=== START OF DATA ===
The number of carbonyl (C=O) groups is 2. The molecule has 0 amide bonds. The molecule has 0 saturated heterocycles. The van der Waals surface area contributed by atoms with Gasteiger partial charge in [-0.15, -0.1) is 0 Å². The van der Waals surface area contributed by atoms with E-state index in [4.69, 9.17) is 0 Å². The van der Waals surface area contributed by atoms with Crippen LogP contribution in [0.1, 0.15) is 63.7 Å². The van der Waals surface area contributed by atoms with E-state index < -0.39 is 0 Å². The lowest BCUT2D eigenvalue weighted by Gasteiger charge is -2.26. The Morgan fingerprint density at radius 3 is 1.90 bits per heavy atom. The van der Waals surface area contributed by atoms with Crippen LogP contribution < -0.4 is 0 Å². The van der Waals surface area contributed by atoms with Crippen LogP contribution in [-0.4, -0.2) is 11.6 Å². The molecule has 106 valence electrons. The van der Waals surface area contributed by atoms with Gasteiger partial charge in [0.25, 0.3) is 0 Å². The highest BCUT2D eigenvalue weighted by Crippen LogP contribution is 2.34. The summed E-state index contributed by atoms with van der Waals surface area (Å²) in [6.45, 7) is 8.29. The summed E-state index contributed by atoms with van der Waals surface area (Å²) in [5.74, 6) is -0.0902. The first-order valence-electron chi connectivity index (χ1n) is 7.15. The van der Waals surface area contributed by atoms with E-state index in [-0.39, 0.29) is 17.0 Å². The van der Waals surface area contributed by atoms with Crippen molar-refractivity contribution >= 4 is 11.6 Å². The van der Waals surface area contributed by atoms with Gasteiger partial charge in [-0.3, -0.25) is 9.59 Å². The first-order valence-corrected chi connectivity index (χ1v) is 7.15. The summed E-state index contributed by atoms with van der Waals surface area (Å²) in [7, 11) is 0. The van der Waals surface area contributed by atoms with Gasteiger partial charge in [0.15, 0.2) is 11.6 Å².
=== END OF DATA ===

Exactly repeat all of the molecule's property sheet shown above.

The number of carbonyl (C=O) groups is 2. The molecule has 0 amide bonds. The molecule has 0 saturated heterocycles. The van der Waals surface area contributed by atoms with Gasteiger partial charge in [-0.15, -0.1) is 0 Å². The van der Waals surface area contributed by atoms with E-state index in [4.69, 9.17) is 0 Å². The van der Waals surface area contributed by atoms with Crippen LogP contribution in [0.1, 0.15) is 63.7 Å². The van der Waals surface area contributed by atoms with E-state index < -0.39 is 0 Å². The lowest BCUT2D eigenvalue weighted by Gasteiger charge is -2.26. The Morgan fingerprint density at radius 3 is 1.90 bits per heavy atom. The van der Waals surface area contributed by atoms with Crippen LogP contribution < -0.4 is 0 Å². The van der Waals surface area contributed by atoms with Crippen LogP contribution in [-0.4, -0.2) is 11.6 Å². The molecule has 106 valence electrons. The van der Waals surface area contributed by atoms with Gasteiger partial charge in [0.25, 0.3) is 0 Å². The highest BCUT2D eigenvalue weighted by Crippen LogP contribution is 2.34. The summed E-state index contributed by atoms with van der Waals surface area (Å²) in [6.45, 7) is 8.29. The summed E-state index contributed by atoms with van der Waals surface area (Å²) in [5.74, 6) is -0.0902. The first-order valence-electron chi connectivity index (χ1n) is 7.15. The van der Waals surface area contributed by atoms with E-state index in [-0.39, 0.29) is 17.0 Å². The van der Waals surface area contributed by atoms with Crippen molar-refractivity contribution >= 4 is 11.6 Å². The van der Waals surface area contributed by atoms with Gasteiger partial charge in [-0.3, -0.25) is 9.59 Å². The first-order valence-corrected chi connectivity index (χ1v) is 7.15. The summed E-state index contributed by atoms with van der Waals surface area (Å²) in [7, 11) is 0. The van der Waals surface area contributed by atoms with Gasteiger partial charge in [0.15, 0.2) is 11.6 Å².